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  • Writer's pictureRuth-Ann E. Toups

Everyone Needs a Will

We have said it before, and we will say it again, everyone needs a will. Old or young, rich or poor, sick or healthy—everyone needs a will. Today, we are continuing our series about the essential documents in your estate plan. Think of your will as the foundation of your estate plan. Your will is the most basic level of protection that you can put in place.

Everyone needs a will, no matter how old you are. Unfortunately, we never know when tragedy might strike. Some of the most complex probate cases involve a younger person passing away. When we are young we often have a lot of irons in the fire. Generally, we are less likely to have consolidated our assets; more likely to have higher liabilities (such as a mortgage, student loan debt, or line of credit); and, more likely to die leaving minor children. These are all crucial aspects of your life that a will helps plan for.

Everyone needs a will, no matter how much money you have. We aren’t all millionaires or even close, but we often don’t realize just how much we do have. The truth is, you will leave stuff behind. You might own property, or a bank account, or you might leave your loan payments and rent behind. Money is also the least meaningful thing you will leave behind. Your favorite t-shirt, your couch, your TV, and your dog are all important assets that those close to you will want divided fairly. You may even leave behind a large a lawsuit due to the manner in which you passed away. A will is not just about handling what you may own, but also about handling what you may owe, or be owed, if you pass away. Without a will, we give up our ability to control who gets the assets we leave behind. A good will outlines your beneficiaries and the representative of your estate, commonly called your executor.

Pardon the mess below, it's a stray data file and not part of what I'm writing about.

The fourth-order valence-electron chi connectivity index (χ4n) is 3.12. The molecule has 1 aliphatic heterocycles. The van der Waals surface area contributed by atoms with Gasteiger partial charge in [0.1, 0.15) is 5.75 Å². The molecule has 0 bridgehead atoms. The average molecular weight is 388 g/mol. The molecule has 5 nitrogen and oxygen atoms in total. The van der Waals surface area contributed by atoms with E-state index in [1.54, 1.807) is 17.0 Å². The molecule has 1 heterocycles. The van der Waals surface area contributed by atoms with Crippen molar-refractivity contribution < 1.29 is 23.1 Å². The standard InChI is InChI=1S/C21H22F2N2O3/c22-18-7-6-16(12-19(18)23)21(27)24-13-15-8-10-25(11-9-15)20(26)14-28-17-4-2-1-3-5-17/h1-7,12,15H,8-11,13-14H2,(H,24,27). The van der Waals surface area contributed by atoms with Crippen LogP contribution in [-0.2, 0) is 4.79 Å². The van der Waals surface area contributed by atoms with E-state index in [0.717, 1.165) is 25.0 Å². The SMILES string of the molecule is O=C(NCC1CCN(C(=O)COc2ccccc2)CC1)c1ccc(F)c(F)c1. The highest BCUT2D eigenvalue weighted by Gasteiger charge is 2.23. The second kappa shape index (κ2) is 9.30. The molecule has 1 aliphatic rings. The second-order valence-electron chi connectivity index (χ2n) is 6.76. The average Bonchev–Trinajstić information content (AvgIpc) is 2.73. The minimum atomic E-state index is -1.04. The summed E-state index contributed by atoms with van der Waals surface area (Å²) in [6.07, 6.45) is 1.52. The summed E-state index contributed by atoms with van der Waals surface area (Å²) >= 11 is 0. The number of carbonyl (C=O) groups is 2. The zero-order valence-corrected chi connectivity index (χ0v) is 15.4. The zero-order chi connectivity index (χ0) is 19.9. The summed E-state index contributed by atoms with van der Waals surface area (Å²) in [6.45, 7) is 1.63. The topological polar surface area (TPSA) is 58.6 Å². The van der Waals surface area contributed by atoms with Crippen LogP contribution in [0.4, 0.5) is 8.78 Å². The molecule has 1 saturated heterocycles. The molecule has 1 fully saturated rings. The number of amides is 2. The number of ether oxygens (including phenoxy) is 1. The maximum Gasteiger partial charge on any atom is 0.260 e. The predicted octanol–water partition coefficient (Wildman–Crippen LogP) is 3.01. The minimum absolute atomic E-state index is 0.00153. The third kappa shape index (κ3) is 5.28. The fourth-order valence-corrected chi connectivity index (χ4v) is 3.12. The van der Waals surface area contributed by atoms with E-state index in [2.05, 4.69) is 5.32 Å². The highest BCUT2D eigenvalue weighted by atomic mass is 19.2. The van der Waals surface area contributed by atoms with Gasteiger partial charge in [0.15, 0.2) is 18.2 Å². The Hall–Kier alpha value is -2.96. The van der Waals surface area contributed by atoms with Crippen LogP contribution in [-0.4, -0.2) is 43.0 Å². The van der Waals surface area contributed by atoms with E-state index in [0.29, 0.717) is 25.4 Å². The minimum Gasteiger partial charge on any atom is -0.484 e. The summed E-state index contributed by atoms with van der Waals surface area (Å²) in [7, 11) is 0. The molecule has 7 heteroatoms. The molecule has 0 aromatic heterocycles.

Everyone needs a will, no matter how healthy you are. Death can be a scary topic. It can be especially overwhelming if it’s something you haven’t experienced with close loved ones, or maybe even if you have. But, those of us who have lost someone dear to us know that the most loving thing they did to help us when we were grieving is having their estate plan already in place. As uncomfortable as it is to take a few hours and talk about this topic, think of all the discomfort you’ll be saving your family from by doing this work now so they don’t have to do this work while they are missing you. One of the best ways you can love your family is to go meet with your attorney about your will. Your attorney is going to help you feel better, and she won’t make the situation seem morbid or depressing. Once you start talking about the assets that are important to you and the people who are important to you, it can just feel like your setting up future gifts for those you love.

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